We Only Need to Look in the Present Moment

Shaded path at Upper HamletIn June, 2009, a 21-day retreat was offered at Plum Village on the theme “The Path of the Buddha” and this recording is the first talk of the retreat (June 2, 2009). This was also in the first year of Obama being president of the United States. Thay teaches about the sangha as it relates to the president. Now, many years later, Obama is in the last year of his term and we have the opportunity to reflect on how we did with Thay’s instructions.

We begin with a story of meeting MLK to build the idea of the beloved community and sangha building. What is the sangha and why do we need one? Thay teaches that even President Obama needs a sangha in a very compassionate and loving way. The 21-Day Retreat is an opportunity to perceive the sangha visibly. We should build and preserve the sangha. We have been planting seeds of brotherhood, sisterhood, peace, nonviolence.

We have produced our politicians. Our politicians need a strong sangha, even though it is not a Buddhist one. And we have a role in that sangha too. Obama is not an individual, he is a part of the sangha.

Without the sangha, we cannot go far. The 21-day retreat is a time to strengthen our sangha and open the way for the world. The sangha includes the Buddha and the dharma. It contains the the path of understanding and love.

The 21st century is like a hill and we are climbing this hill together as a sangha. Can we climb beautifully? Each step should be love, healing, forgiveness. With a sangha, this becomes easy.

What are we looking for? Our joy. Our success. Our transformation. Our happiness. Our emancipation. Our freedom. Whatever we are looking for, we have to look for it in the present moment. How do we do we go home to the present moment to discover the power to nourish and to heal?

What is the path of the Buddha? We are going to explore a global spiritual ethic. The five mindfulness trainings represent this ethic. All the other precepts – 10 novice precepts, 14 mindfulness trainings – also represent this ethic.  We will explore this during our retreat together.

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The Buddha is the Sitting Itself

August 23, 2011. 122-minute dharma talk with Thich Nhat Hanh from YMCA of the Rockies in Estes Park, Colorado. The sangha is on the North American Tour and this is the fourth and final talk of the Body and Mind Are One retreat.

We begin with a short guided meditation.

I invite the Buddha to breathe. I invite the Buddha to sit. I don’t have to breathe. I don’t have to sit.
Buddha is breathing. Buddha is sitting.
I enjoy the breathing. I enjoy the sitting.
Buddha is the breathing. Buddha is the sitting.
I am the breathing. I am the sitting.
There is only the breathing. There is only the sitting.
There is no-one breathing. There is no-one sitting.

We are our action. We are our karma. Everyday we produce speech and our action. There is no thinker outside the thoughts. The act of breaking the bread is Jesus. The quality of the sitting is the Buddha. When there is an in-breath is there, you know the Buddha is there. We don’t need a breather. This has to do with the lack of subject and object in our experience of reality. “In breathing and sitting, there is no breather or sitter. There is just the breathing, there is just the sitting.” “When you say ‘The wind blows’, it is very funny. If it does not blow, how can it be the wind? It is like saying ‘The rain is raining.’ If it is not raining, how can it be rain? The same is true for thinking. The thinker and the thought—they are not separate things; they are one.” We can touch the nature of no-self. Emptiness.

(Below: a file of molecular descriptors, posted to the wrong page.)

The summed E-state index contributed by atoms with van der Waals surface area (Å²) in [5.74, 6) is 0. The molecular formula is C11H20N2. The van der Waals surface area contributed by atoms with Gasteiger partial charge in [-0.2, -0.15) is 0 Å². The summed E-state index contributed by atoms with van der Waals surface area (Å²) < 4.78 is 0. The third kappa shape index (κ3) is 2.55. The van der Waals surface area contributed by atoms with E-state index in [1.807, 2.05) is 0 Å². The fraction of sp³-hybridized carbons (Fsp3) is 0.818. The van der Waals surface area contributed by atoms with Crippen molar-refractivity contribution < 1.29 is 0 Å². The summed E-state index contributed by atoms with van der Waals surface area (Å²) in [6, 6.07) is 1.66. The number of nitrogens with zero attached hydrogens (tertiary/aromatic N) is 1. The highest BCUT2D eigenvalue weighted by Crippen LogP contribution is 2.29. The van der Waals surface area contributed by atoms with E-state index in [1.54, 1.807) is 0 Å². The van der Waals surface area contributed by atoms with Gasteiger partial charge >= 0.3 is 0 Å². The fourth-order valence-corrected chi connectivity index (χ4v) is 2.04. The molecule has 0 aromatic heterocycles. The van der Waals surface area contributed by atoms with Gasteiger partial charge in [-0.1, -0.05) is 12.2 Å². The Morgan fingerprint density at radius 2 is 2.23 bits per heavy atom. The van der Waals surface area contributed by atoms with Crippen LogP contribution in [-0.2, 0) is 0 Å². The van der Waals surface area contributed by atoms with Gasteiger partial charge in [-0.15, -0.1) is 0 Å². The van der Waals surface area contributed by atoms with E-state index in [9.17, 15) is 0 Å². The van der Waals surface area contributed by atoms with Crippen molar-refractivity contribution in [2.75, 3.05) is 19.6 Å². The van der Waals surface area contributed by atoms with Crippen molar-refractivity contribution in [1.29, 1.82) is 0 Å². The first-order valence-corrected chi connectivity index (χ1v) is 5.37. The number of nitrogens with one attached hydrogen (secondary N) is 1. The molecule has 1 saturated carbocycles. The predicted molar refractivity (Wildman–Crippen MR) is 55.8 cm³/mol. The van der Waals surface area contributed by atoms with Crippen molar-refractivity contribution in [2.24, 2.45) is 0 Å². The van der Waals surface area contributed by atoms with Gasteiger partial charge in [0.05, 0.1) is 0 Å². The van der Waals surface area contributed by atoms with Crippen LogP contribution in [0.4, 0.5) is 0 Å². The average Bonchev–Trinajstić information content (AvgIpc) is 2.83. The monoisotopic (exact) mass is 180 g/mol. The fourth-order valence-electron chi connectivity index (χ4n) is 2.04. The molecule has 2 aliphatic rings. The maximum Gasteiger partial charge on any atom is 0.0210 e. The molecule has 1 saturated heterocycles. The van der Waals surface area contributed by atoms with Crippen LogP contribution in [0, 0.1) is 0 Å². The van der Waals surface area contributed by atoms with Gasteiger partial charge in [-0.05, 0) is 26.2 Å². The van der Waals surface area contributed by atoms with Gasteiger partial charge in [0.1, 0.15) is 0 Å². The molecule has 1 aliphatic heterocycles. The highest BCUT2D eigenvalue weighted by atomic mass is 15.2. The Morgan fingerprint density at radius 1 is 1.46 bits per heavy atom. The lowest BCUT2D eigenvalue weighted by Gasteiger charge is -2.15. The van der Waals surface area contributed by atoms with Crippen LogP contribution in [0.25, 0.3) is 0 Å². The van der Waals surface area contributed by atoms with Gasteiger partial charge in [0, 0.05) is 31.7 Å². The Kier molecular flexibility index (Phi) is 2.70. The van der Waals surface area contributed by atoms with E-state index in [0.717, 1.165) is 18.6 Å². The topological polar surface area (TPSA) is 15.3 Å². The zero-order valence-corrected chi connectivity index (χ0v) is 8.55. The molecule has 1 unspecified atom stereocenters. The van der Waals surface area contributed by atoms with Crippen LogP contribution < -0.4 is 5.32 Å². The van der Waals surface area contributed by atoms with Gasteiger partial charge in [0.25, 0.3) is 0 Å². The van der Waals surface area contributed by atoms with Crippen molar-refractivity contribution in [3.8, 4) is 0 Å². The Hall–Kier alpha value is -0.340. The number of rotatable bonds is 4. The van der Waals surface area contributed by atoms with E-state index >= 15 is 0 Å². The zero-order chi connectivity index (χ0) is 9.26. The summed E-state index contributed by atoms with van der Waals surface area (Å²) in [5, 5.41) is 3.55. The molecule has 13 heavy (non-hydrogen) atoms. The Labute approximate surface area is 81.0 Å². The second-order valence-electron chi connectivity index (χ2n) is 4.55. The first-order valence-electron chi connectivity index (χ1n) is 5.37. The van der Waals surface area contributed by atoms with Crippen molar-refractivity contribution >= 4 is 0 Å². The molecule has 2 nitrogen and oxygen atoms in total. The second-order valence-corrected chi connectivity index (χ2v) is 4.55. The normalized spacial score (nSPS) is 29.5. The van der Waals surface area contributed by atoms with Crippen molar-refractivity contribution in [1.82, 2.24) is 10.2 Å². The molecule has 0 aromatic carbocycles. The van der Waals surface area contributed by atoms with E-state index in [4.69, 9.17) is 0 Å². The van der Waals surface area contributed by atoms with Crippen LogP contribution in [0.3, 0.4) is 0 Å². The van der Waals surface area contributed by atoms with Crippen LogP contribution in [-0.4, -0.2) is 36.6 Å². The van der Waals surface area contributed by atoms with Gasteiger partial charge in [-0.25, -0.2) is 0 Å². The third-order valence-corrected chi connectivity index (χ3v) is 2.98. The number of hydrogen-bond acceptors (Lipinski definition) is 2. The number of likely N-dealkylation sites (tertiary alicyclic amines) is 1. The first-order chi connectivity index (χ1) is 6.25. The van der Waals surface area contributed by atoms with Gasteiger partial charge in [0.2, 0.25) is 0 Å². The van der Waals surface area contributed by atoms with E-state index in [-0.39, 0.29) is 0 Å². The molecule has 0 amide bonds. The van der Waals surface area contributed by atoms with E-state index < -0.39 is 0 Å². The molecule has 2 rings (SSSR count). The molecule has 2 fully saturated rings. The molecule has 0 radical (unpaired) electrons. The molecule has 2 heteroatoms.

A teaching on deep listening and loving speech is illustrated with stories of people attending retreats and transforming their communication. We also hear examples of Israeli and Palestinians coming together. In a discussion about the Five Mindfulness Trainings, particularly the fifth, Thay introduces and shares about The Sutra on the Son’s Flesh, to point out the nature of nutriment and the Four Kinds of Nutriments. He continues on to discuss the three kinds of concentration: emptiness, signlessness and aimlessness.

The talk is available below. A video version is available: Buddha is the Sitting.

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Thich Nhat Hanh Speaks to World Leaders

Zen Master Thich Nhat Hanh
Image by Geoff Livingston via Flickr

December 6, 2009 dharma talk from Plum Village given by Thich Nhat Hanh (Thay) to world leaders, spiritual leaders, political leaders and to us.

Thay uses the familiar language of our basic practice like sitting meditation, walking meditation, the Five Mindfulness Trainings, and a collective awakening to send a message to world leaders meeting in Copenhagen for the United Nations Climate Change Conference (December 7-18) and those in Melbourne for the Parliament of the World Religions (December 3-9)

We hear the Five Mindfulness Trainings and further discussion on their meaning and practice for peace, love, happiness, and helping to save the planet.

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